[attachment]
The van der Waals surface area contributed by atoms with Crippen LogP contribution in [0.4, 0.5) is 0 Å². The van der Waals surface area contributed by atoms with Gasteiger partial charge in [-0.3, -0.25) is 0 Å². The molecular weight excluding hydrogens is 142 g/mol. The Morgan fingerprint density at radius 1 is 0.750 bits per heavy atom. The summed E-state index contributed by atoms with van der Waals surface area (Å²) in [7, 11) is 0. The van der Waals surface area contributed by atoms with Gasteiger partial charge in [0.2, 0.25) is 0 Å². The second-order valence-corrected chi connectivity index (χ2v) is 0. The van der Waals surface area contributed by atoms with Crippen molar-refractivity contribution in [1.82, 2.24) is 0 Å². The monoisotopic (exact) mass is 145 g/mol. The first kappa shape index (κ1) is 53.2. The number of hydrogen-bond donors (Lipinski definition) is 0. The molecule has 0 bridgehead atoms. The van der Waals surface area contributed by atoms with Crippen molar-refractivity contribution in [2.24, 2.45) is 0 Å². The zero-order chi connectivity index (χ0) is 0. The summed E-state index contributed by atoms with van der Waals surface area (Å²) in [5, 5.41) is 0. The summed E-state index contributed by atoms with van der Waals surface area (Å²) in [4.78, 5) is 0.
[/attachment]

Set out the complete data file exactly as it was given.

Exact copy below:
The van der Waals surface area contributed by atoms with Crippen LogP contribution in [0.4, 0.5) is 0 Å². The van der Waals surface area contributed by atoms with Gasteiger partial charge in [-0.3, -0.25) is 0 Å². The molecular weight excluding hydrogens is 142 g/mol. The Morgan fingerprint density at radius 1 is 0.750 bits per heavy atom. The summed E-state index contributed by atoms with van der Waals surface area (Å²) in [7, 11) is 0. The van der Waals surface area contributed by atoms with Gasteiger partial charge in [0.2, 0.25) is 0 Å². The second-order valence-corrected chi connectivity index (χ2v) is 0. The van der Waals surface area contributed by atoms with Crippen molar-refractivity contribution in [1.82, 2.24) is 0 Å². The monoisotopic (exact) mass is 145 g/mol. The first kappa shape index (κ1) is 53.2. The number of hydrogen-bond donors (Lipinski definition) is 0. The molecule has 0 bridgehead atoms. The van der Waals surface area contributed by atoms with Crippen molar-refractivity contribution in [2.24, 2.45) is 0 Å². The zero-order chi connectivity index (χ0) is 0. The summed E-state index contributed by atoms with van der Waals surface area (Å²) in [5, 5.41) is 0. The summed E-state index contributed by atoms with van der Waals surface area (Å²) in [4.78, 5) is 0.